The Tohoku Japan Earthquake and Tsunami of March 11, 2011 will be remembered as one of the greatest natural
disasters of recorded history. A magnitude 9.0 earthquake along the Japan Trench, the largest ever recorded in
Japan, was followed by a devastating tsunami. Measured ground accelerations of approximately 3g were followed by
a tsunami wave with a height of nearly 40 feet. Tens of thousands of people were killed and many more were left
homeless. A damaged nuclear power plant at Fukushima lost backup power and the ability to circulate cooling water.
Explosions occurred and radiation was released as heroic workers attempted to control reactor damage. Thousands of
homes were destroyed and many businesses were unable to continue operation. Office workers as far away as Tokyo were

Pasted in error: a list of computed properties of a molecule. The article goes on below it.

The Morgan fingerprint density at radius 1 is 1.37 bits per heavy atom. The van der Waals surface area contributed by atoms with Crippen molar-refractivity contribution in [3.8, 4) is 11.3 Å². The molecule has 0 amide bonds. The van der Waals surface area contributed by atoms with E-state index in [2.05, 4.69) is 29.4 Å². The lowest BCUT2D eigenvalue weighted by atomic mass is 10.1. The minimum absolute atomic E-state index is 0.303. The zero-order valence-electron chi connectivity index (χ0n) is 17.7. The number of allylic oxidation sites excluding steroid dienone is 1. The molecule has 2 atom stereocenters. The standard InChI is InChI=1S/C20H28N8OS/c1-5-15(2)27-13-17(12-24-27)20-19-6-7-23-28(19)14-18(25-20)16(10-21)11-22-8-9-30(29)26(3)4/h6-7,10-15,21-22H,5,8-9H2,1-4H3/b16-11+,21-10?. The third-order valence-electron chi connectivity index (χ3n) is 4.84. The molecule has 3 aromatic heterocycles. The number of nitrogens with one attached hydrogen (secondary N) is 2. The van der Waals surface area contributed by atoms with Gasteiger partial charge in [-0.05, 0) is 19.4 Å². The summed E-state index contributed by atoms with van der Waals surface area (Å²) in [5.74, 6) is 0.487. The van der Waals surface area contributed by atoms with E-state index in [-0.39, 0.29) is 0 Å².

left stranded after the event when trains and subways were shut down.
This event has been referred to as a Super Catastrophe (Super Cat) by the financial industry because of its enormous effect on the people and economy of the region. Current estimations of the total damage are in the hundreds of billions of dollars. Manufacturing capacity in Japan has been seriously affected, and it will be years before electrical power from lost nuclear plants can be restored.
What were the causes of this disaster? Should they have been anticipated? What, if anything, could have been done to mitigate the effects of such an earthquake and tsunami? How well did engineered structure behave? How will this event affect the future of seismicity and earthquake engineering? What will engineers do differently in the future to protect critical facilities from such hazards? These questions and others will be addressed in this lecture.
Friday, September 23rd, 2011
2:15 PM EST
Please Click here to see the webcast